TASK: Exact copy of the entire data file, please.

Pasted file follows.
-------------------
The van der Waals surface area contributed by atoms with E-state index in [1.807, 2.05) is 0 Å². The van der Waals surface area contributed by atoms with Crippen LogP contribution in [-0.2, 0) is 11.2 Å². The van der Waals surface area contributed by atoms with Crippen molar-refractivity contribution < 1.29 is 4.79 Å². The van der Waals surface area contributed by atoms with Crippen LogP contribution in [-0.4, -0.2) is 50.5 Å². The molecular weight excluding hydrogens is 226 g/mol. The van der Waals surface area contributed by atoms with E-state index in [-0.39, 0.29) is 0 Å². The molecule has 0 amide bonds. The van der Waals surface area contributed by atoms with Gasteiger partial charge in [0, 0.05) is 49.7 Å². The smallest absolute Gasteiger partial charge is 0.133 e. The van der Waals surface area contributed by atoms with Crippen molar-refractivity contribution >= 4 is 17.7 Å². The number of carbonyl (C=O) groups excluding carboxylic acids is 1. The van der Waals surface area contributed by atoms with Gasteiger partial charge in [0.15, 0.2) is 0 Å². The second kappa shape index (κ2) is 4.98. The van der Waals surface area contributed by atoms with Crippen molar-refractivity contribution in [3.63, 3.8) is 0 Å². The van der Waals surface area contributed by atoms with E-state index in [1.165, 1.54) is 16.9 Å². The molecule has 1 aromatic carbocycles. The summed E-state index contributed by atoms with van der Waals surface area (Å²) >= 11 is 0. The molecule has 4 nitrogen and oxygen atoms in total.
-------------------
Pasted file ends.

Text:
The van der Waals surface area contributed by atoms with E-state index in [1.807, 2.05) is 0 Å². The van der Waals surface area contributed by atoms with Crippen LogP contribution in [-0.2, 0) is 11.2 Å². The van der Waals surface area contributed by atoms with Crippen molar-refractivity contribution < 1.29 is 4.79 Å². The van der Waals surface area contributed by atoms with Crippen LogP contribution in [-0.4, -0.2) is 50.5 Å². The molecular weight excluding hydrogens is 226 g/mol. The van der Waals surface area contributed by atoms with E-state index in [-0.39, 0.29) is 0 Å². The molecule has 0 amide bonds. The van der Waals surface area contributed by atoms with Gasteiger partial charge in [0, 0.05) is 49.7 Å². The smallest absolute Gasteiger partial charge is 0.133 e. The van der Waals surface area contributed by atoms with Crippen molar-refractivity contribution >= 4 is 17.7 Å². The number of carbonyl (C=O) groups excluding carboxylic acids is 1. The van der Waals surface area contributed by atoms with Gasteiger partial charge in [0.15, 0.2) is 0 Å². The second kappa shape index (κ2) is 4.98. The van der Waals surface area contributed by atoms with Crippen molar-refractivity contribution in [3.63, 3.8) is 0 Å². The van der Waals surface area contributed by atoms with E-state index in [1.165, 1.54) is 16.9 Å². The molecule has 1 aromatic carbocycles. The summed E-state index contributed by atoms with van der Waals surface area (Å²) >= 11 is 0. The molecule has 4 nitrogen and oxygen atoms in total.